balancing test might allow us to refuse to comply.
                            This is very unusual, in most cases, we have to
                            comply even though it is burdensome.


Do’s and Don’ts Under the Public Records Act


                                     Page 3 of 8
    DO:

             Immediately contact Catherine Montano or Jake McGuire at
              ANR Office of the Controller & Business Services when you get
              a request. They will coordinate with you in your response.

             Assume that anything you say or write on paper, in computer,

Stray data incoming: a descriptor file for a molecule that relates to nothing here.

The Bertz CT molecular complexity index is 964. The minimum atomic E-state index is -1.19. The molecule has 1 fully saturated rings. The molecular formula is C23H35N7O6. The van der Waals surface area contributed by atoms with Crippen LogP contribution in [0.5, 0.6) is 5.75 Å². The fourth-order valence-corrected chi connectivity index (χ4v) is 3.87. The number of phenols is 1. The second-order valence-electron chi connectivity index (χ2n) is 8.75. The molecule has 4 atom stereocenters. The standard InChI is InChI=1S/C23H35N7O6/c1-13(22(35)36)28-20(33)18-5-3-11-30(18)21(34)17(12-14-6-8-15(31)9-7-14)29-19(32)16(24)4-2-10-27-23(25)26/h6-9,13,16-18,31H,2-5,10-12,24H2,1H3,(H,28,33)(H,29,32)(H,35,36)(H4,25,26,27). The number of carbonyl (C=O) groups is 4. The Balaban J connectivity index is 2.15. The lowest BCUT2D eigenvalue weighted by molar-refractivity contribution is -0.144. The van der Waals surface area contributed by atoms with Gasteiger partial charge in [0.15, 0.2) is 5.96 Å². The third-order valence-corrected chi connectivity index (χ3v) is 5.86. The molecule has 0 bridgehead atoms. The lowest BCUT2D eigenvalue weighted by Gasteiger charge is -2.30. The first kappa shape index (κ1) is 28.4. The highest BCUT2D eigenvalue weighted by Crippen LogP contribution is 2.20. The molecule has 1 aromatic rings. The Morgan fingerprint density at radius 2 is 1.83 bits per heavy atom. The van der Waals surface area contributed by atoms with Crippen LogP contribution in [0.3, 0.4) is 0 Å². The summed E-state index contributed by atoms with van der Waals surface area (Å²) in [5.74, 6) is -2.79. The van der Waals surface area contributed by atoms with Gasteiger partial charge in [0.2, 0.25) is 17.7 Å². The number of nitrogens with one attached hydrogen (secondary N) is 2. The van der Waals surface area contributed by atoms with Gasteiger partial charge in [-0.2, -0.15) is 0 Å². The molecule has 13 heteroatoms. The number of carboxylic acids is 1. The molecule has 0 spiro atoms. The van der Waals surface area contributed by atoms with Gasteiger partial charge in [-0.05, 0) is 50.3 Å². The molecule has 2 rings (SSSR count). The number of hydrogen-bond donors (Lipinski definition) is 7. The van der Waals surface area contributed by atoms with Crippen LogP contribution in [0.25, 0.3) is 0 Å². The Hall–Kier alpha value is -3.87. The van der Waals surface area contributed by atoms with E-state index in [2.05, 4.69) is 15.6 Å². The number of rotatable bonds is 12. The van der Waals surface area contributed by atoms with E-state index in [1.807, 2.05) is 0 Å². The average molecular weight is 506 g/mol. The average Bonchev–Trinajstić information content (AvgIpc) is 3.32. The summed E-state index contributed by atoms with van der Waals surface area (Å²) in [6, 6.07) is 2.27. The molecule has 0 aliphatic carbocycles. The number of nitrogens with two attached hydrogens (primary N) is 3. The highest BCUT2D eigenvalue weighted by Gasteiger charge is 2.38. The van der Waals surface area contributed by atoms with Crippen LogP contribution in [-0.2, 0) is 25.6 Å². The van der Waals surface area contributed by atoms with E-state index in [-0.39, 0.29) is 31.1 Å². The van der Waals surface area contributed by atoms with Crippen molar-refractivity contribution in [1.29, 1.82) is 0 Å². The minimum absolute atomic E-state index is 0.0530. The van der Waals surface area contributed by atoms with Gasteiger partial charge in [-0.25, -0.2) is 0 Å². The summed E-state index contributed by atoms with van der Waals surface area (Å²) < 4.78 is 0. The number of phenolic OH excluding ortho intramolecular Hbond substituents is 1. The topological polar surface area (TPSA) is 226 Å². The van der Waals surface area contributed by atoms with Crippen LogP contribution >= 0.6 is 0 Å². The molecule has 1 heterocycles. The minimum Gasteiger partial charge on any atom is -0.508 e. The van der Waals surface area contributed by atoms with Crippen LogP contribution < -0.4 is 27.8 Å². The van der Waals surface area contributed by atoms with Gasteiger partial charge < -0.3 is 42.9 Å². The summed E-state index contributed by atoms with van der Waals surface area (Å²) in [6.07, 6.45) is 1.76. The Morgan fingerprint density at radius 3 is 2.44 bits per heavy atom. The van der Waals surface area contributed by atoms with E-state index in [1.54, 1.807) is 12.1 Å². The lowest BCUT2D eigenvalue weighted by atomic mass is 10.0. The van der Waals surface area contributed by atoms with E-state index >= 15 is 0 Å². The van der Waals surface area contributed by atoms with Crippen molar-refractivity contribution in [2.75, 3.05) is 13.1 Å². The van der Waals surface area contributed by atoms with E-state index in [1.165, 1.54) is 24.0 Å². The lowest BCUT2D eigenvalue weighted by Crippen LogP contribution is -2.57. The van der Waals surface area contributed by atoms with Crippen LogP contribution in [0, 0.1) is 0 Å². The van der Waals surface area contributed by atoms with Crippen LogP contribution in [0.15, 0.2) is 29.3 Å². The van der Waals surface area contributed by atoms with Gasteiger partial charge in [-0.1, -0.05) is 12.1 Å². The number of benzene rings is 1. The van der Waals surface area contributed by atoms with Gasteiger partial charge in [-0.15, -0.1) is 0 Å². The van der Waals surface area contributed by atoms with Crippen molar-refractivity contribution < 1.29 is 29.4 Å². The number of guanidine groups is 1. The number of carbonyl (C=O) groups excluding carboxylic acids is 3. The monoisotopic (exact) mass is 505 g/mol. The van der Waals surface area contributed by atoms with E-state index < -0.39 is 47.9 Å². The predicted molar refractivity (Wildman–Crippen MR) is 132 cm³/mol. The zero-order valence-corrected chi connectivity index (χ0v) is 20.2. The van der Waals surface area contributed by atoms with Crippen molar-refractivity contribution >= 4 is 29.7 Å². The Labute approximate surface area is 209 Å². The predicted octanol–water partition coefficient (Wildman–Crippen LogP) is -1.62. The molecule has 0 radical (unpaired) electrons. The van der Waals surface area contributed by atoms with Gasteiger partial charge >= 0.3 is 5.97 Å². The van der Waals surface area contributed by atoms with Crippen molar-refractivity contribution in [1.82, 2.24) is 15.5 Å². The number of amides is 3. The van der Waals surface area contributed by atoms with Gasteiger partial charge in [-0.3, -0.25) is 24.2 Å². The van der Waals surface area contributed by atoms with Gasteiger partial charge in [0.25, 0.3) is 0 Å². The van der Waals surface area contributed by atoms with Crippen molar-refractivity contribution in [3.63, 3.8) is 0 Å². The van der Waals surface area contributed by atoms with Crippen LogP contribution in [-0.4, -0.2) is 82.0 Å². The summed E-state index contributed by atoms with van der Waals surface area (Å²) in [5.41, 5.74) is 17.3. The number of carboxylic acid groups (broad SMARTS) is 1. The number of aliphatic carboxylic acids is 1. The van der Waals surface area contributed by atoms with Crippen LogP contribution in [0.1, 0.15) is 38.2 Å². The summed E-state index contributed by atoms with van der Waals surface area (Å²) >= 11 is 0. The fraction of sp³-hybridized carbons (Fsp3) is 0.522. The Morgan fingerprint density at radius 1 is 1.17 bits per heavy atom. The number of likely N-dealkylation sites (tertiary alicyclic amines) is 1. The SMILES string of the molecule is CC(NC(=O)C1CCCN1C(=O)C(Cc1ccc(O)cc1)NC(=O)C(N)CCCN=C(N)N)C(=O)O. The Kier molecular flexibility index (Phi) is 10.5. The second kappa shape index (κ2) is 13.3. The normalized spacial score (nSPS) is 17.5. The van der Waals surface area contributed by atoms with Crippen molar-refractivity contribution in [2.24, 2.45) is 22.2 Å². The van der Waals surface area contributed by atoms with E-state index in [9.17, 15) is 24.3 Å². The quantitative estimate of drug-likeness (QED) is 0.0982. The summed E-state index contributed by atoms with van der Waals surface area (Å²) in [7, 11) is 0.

in e-mail, might be subject to disclosure

             Keep in mind that if we deny a records request and it goes to
              court, we will owe the requestor his or her attorney’s fees if
              the University loses.

             Plan to “redact” or take out any portions of a record that are
              exempt from disclosure, and produce the rest. All records
              should be reviewed before they are provided to the requestor,
              to make sure there isn’t exempt material in them.

    DON’T:

             Delay. We have only 10 days to make our first response.

             Assume that labeling a record “CONFIDENTIAL” makes it so.

             Make decisions based on the purpose of the request or the
              identity of the requestor. We can’t withhold records because